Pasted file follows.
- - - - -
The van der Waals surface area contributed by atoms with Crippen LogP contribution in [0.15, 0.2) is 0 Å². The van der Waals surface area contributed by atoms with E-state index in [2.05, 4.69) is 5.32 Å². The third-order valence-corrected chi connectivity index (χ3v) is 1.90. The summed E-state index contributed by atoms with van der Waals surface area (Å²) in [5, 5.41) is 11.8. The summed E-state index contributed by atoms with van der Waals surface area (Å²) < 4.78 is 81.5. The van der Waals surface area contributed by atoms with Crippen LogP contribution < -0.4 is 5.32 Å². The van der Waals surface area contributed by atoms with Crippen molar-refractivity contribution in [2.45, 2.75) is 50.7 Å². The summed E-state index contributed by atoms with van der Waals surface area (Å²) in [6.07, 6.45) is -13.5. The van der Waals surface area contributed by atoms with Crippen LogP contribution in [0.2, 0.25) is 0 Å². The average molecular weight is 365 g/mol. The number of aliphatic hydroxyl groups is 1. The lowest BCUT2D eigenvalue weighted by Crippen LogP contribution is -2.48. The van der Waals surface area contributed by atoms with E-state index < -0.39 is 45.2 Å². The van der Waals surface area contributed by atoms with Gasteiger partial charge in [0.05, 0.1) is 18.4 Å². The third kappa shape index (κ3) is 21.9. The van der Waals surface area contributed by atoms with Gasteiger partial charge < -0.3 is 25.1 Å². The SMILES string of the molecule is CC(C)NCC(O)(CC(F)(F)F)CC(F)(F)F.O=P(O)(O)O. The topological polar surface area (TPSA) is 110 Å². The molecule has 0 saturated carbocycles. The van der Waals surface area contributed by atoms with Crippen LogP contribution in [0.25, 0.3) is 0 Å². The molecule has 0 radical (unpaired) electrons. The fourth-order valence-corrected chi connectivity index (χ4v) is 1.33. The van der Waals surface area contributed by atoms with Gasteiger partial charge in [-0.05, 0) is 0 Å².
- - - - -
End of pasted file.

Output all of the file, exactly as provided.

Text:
The van der Waals surface area contributed by atoms with Crippen LogP contribution in [0.15, 0.2) is 0 Å². The van der Waals surface area contributed by atoms with E-state index in [2.05, 4.69) is 5.32 Å². The third-order valence-corrected chi connectivity index (χ3v) is 1.90. The summed E-state index contributed by atoms with van der Waals surface area (Å²) in [5, 5.41) is 11.8. The summed E-state index contributed by atoms with van der Waals surface area (Å²) < 4.78 is 81.5. The van der Waals surface area contributed by atoms with Crippen LogP contribution < -0.4 is 5.32 Å². The van der Waals surface area contributed by atoms with Crippen molar-refractivity contribution in [2.45, 2.75) is 50.7 Å². The summed E-state index contributed by atoms with van der Waals surface area (Å²) in [6.07, 6.45) is -13.5. The van der Waals surface area contributed by atoms with Crippen LogP contribution in [0.2, 0.25) is 0 Å². The average molecular weight is 365 g/mol. The number of aliphatic hydroxyl groups is 1. The lowest BCUT2D eigenvalue weighted by Crippen LogP contribution is -2.48. The van der Waals surface area contributed by atoms with E-state index < -0.39 is 45.2 Å². The van der Waals surface area contributed by atoms with Gasteiger partial charge in [0.05, 0.1) is 18.4 Å². The third kappa shape index (κ3) is 21.9. The van der Waals surface area contributed by atoms with Gasteiger partial charge < -0.3 is 25.1 Å². The SMILES string of the molecule is CC(C)NCC(O)(CC(F)(F)F)CC(F)(F)F.O=P(O)(O)O. The topological polar surface area (TPSA) is 110 Å². The molecule has 0 saturated carbocycles. The van der Waals surface area contributed by atoms with Crippen LogP contribution in [0.25, 0.3) is 0 Å². The molecule has 0 radical (unpaired) electrons. The fourth-order valence-corrected chi connectivity index (χ4v) is 1.33. The van der Waals surface area contributed by atoms with Gasteiger partial charge in [-0.05, 0) is 0 Å².